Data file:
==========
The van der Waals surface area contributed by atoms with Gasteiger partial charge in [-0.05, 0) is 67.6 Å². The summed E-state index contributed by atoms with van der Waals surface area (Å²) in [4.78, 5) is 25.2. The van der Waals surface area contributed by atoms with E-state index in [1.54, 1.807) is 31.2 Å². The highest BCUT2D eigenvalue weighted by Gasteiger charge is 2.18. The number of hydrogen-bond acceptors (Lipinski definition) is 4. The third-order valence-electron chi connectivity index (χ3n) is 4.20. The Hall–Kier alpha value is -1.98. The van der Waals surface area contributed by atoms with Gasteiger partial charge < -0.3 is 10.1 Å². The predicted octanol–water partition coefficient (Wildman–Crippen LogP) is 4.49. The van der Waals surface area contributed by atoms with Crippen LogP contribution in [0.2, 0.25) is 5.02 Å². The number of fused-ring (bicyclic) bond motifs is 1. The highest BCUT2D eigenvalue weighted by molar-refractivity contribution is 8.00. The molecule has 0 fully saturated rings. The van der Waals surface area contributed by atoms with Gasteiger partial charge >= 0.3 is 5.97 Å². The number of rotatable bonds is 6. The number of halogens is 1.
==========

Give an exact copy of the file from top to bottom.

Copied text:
The van der Waals surface area contributed by atoms with Gasteiger partial charge in [-0.05, 0) is 67.6 Å². The summed E-state index contributed by atoms with van der Waals surface area (Å²) in [4.78, 5) is 25.2. The van der Waals surface area contributed by atoms with E-state index in [1.54, 1.807) is 31.2 Å². The highest BCUT2D eigenvalue weighted by Gasteiger charge is 2.18. The number of hydrogen-bond acceptors (Lipinski definition) is 4. The third-order valence-electron chi connectivity index (χ3n) is 4.20. The Hall–Kier alpha value is -1.98. The van der Waals surface area contributed by atoms with Gasteiger partial charge < -0.3 is 10.1 Å². The predicted octanol–water partition coefficient (Wildman–Crippen LogP) is 4.49. The van der Waals surface area contributed by atoms with Crippen LogP contribution in [0.2, 0.25) is 5.02 Å². The number of fused-ring (bicyclic) bond motifs is 1. The highest BCUT2D eigenvalue weighted by molar-refractivity contribution is 8.00. The molecule has 0 fully saturated rings. The van der Waals surface area contributed by atoms with Gasteiger partial charge >= 0.3 is 5.97 Å². The number of rotatable bonds is 6. The number of halogens is 1.